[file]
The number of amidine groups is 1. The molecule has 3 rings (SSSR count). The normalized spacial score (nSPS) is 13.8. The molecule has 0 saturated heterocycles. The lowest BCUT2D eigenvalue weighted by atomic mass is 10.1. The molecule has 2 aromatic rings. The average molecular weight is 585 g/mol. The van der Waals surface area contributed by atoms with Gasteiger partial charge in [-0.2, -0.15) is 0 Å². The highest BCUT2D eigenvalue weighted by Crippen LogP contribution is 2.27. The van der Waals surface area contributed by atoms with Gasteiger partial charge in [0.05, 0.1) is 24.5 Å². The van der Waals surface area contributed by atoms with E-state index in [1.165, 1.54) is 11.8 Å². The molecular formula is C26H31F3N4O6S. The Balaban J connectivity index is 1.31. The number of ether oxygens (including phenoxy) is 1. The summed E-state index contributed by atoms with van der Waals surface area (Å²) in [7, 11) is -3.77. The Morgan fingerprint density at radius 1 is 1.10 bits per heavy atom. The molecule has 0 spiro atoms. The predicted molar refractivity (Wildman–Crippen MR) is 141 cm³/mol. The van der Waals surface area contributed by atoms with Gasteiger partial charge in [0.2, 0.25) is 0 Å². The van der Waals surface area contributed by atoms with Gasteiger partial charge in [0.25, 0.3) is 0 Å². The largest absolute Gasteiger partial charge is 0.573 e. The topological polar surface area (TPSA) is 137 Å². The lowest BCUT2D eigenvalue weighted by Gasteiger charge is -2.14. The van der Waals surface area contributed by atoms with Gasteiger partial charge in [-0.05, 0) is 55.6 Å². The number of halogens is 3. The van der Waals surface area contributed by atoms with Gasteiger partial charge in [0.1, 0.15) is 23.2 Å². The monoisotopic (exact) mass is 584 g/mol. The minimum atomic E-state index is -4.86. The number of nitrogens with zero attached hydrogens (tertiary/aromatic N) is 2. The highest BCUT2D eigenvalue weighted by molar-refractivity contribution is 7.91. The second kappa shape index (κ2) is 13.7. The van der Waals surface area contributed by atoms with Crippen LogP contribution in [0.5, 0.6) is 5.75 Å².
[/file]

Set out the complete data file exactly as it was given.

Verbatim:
The number of amidine groups is 1. The molecule has 3 rings (SSSR count). The normalized spacial score (nSPS) is 13.8. The molecule has 0 saturated heterocycles. The lowest BCUT2D eigenvalue weighted by atomic mass is 10.1. The molecule has 2 aromatic rings. The average molecular weight is 585 g/mol. The van der Waals surface area contributed by atoms with Gasteiger partial charge in [-0.2, -0.15) is 0 Å². The highest BCUT2D eigenvalue weighted by Crippen LogP contribution is 2.27. The van der Waals surface area contributed by atoms with Gasteiger partial charge in [0.05, 0.1) is 24.5 Å². The van der Waals surface area contributed by atoms with E-state index in [1.165, 1.54) is 11.8 Å². The molecular formula is C26H31F3N4O6S. The Balaban J connectivity index is 1.31. The number of ether oxygens (including phenoxy) is 1. The summed E-state index contributed by atoms with van der Waals surface area (Å²) in [7, 11) is -3.77. The Morgan fingerprint density at radius 1 is 1.10 bits per heavy atom. The molecule has 0 spiro atoms. The predicted molar refractivity (Wildman–Crippen MR) is 141 cm³/mol. The van der Waals surface area contributed by atoms with Gasteiger partial charge in [0.2, 0.25) is 0 Å². The van der Waals surface area contributed by atoms with Gasteiger partial charge in [0.25, 0.3) is 0 Å². The largest absolute Gasteiger partial charge is 0.573 e. The topological polar surface area (TPSA) is 137 Å². The lowest BCUT2D eigenvalue weighted by Gasteiger charge is -2.14. The van der Waals surface area contributed by atoms with Gasteiger partial charge in [-0.05, 0) is 55.6 Å². The number of halogens is 3. The van der Waals surface area contributed by atoms with Gasteiger partial charge in [0.1, 0.15) is 23.2 Å². The monoisotopic (exact) mass is 584 g/mol. The minimum atomic E-state index is -4.86. The number of nitrogens with zero attached hydrogens (tertiary/aromatic N) is 2. The highest BCUT2D eigenvalue weighted by molar-refractivity contribution is 7.91. The second kappa shape index (κ2) is 13.7. The van der Waals surface area contributed by atoms with Crippen LogP contribution in [0.5, 0.6) is 5.75 Å².